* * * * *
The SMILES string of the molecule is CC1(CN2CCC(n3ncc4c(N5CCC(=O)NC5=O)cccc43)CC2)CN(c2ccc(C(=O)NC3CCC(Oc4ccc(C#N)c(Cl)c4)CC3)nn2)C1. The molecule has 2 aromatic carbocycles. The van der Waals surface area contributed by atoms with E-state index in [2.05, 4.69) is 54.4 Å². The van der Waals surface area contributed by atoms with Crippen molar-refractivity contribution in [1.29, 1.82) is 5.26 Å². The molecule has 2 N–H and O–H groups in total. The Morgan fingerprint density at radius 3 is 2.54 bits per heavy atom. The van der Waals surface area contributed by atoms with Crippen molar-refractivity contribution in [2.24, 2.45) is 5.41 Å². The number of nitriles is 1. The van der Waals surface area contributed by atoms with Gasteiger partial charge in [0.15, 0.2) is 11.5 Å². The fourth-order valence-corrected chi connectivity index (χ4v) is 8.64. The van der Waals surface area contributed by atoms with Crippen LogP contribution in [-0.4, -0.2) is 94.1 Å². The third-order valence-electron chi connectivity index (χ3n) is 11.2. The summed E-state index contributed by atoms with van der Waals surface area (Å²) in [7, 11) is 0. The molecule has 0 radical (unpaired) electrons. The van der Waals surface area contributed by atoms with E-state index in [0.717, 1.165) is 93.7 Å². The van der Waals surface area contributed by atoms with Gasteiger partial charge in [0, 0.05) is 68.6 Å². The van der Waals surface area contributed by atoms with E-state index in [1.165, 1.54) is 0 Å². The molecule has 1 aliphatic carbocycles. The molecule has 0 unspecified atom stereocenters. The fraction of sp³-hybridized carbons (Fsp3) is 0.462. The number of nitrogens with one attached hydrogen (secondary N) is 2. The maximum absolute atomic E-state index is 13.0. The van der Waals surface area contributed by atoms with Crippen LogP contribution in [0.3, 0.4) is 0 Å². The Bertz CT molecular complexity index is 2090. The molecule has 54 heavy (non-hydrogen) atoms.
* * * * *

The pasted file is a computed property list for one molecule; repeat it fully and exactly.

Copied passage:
The SMILES string of the molecule is CC1(CN2CCC(n3ncc4c(N5CCC(=O)NC5=O)cccc43)CC2)CN(c2ccc(C(=O)NC3CCC(Oc4ccc(C#N)c(Cl)c4)CC3)nn2)C1. The molecule has 2 aromatic carbocycles. The van der Waals surface area contributed by atoms with E-state index in [2.05, 4.69) is 54.4 Å². The van der Waals surface area contributed by atoms with Crippen molar-refractivity contribution in [1.29, 1.82) is 5.26 Å². The molecule has 2 N–H and O–H groups in total. The Morgan fingerprint density at radius 3 is 2.54 bits per heavy atom. The van der Waals surface area contributed by atoms with Crippen molar-refractivity contribution in [2.24, 2.45) is 5.41 Å². The number of nitriles is 1. The van der Waals surface area contributed by atoms with Gasteiger partial charge in [0.15, 0.2) is 11.5 Å². The fourth-order valence-corrected chi connectivity index (χ4v) is 8.64. The van der Waals surface area contributed by atoms with Crippen LogP contribution in [-0.4, -0.2) is 94.1 Å². The third-order valence-electron chi connectivity index (χ3n) is 11.2. The summed E-state index contributed by atoms with van der Waals surface area (Å²) in [7, 11) is 0. The molecule has 0 radical (unpaired) electrons. The van der Waals surface area contributed by atoms with E-state index in [0.717, 1.165) is 93.7 Å². The van der Waals surface area contributed by atoms with Gasteiger partial charge in [0, 0.05) is 68.6 Å². The van der Waals surface area contributed by atoms with E-state index in [1.165, 1.54) is 0 Å². The molecule has 1 aliphatic carbocycles. The molecule has 0 unspecified atom stereocenters. The fraction of sp³-hybridized carbons (Fsp3) is 0.462. The number of nitrogens with one attached hydrogen (secondary N) is 2. The maximum absolute atomic E-state index is 13.0. The van der Waals surface area contributed by atoms with Crippen LogP contribution in [0.3, 0.4) is 0 Å². The Bertz CT molecular complexity index is 2090. The molecule has 54 heavy (non-hydrogen) atoms.